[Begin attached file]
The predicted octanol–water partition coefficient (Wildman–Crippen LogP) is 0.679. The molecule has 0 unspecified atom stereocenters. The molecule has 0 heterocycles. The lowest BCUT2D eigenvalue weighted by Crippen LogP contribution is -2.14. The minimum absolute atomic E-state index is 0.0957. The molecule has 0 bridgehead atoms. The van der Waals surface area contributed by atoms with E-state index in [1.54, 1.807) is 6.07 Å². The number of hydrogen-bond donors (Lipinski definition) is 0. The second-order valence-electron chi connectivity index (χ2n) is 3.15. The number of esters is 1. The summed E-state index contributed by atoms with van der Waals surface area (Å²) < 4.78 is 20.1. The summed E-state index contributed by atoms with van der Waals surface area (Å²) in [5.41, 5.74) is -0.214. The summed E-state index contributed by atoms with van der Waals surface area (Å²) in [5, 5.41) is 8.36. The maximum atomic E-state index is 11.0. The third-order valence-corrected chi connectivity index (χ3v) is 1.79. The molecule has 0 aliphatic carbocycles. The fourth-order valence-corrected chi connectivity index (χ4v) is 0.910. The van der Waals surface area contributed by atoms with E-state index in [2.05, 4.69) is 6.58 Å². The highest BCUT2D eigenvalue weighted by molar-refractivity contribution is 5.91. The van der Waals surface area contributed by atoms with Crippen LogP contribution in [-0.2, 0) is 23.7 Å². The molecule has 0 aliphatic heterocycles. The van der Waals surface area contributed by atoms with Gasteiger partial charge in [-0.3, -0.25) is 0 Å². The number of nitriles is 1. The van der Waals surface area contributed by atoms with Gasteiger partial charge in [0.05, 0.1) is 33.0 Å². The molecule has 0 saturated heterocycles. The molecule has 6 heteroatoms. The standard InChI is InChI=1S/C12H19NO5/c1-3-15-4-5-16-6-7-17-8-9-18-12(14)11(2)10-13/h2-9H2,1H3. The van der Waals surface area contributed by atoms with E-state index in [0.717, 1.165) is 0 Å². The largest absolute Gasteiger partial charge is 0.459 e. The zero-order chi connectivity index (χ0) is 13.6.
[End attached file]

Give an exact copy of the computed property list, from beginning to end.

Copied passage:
The predicted octanol–water partition coefficient (Wildman–Crippen LogP) is 0.679. The molecule has 0 unspecified atom stereocenters. The molecule has 0 heterocycles. The lowest BCUT2D eigenvalue weighted by Crippen LogP contribution is -2.14. The minimum absolute atomic E-state index is 0.0957. The molecule has 0 bridgehead atoms. The van der Waals surface area contributed by atoms with E-state index in [1.54, 1.807) is 6.07 Å². The number of hydrogen-bond donors (Lipinski definition) is 0. The second-order valence-electron chi connectivity index (χ2n) is 3.15. The number of esters is 1. The summed E-state index contributed by atoms with van der Waals surface area (Å²) < 4.78 is 20.1. The summed E-state index contributed by atoms with van der Waals surface area (Å²) in [5.41, 5.74) is -0.214. The summed E-state index contributed by atoms with van der Waals surface area (Å²) in [5, 5.41) is 8.36. The maximum atomic E-state index is 11.0. The third-order valence-corrected chi connectivity index (χ3v) is 1.79. The molecule has 0 aliphatic carbocycles. The fourth-order valence-corrected chi connectivity index (χ4v) is 0.910. The van der Waals surface area contributed by atoms with E-state index in [2.05, 4.69) is 6.58 Å². The highest BCUT2D eigenvalue weighted by molar-refractivity contribution is 5.91. The van der Waals surface area contributed by atoms with Crippen LogP contribution in [-0.2, 0) is 23.7 Å². The molecule has 0 aliphatic heterocycles. The van der Waals surface area contributed by atoms with Gasteiger partial charge in [-0.3, -0.25) is 0 Å². The number of nitriles is 1. The van der Waals surface area contributed by atoms with Gasteiger partial charge in [0.05, 0.1) is 33.0 Å². The molecule has 0 saturated heterocycles. The molecule has 6 heteroatoms. The standard InChI is InChI=1S/C12H19NO5/c1-3-15-4-5-16-6-7-17-8-9-18-12(14)11(2)10-13/h2-9H2,1H3. The van der Waals surface area contributed by atoms with E-state index in [0.717, 1.165) is 0 Å². The largest absolute Gasteiger partial charge is 0.459 e. The zero-order chi connectivity index (χ0) is 13.6.